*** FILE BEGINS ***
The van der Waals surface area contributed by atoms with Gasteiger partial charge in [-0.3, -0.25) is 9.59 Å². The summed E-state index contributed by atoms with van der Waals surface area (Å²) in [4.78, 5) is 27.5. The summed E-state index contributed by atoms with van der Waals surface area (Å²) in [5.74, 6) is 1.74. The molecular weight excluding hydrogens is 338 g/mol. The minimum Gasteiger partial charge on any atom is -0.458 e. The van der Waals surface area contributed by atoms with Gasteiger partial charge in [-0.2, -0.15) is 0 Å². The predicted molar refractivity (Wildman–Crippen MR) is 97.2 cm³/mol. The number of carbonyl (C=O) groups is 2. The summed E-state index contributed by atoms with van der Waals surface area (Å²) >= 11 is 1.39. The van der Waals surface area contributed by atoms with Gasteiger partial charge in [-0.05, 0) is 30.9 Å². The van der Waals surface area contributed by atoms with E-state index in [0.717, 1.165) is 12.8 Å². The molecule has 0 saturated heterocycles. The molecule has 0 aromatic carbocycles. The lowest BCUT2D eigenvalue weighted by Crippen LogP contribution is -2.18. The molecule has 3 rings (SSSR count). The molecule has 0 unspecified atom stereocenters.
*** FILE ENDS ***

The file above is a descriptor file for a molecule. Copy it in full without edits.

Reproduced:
The van der Waals surface area contributed by atoms with Gasteiger partial charge in [-0.3, -0.25) is 9.59 Å². The summed E-state index contributed by atoms with van der Waals surface area (Å²) in [4.78, 5) is 27.5. The summed E-state index contributed by atoms with van der Waals surface area (Å²) in [5.74, 6) is 1.74. The molecular weight excluding hydrogens is 338 g/mol. The minimum Gasteiger partial charge on any atom is -0.458 e. The van der Waals surface area contributed by atoms with Gasteiger partial charge in [-0.2, -0.15) is 0 Å². The predicted molar refractivity (Wildman–Crippen MR) is 97.2 cm³/mol. The number of carbonyl (C=O) groups is 2. The summed E-state index contributed by atoms with van der Waals surface area (Å²) >= 11 is 1.39. The van der Waals surface area contributed by atoms with Gasteiger partial charge in [-0.05, 0) is 30.9 Å². The van der Waals surface area contributed by atoms with E-state index in [0.717, 1.165) is 12.8 Å². The molecule has 0 saturated heterocycles. The molecule has 0 aromatic carbocycles. The lowest BCUT2D eigenvalue weighted by Crippen LogP contribution is -2.18. The molecule has 3 rings (SSSR count). The molecule has 0 unspecified atom stereocenters.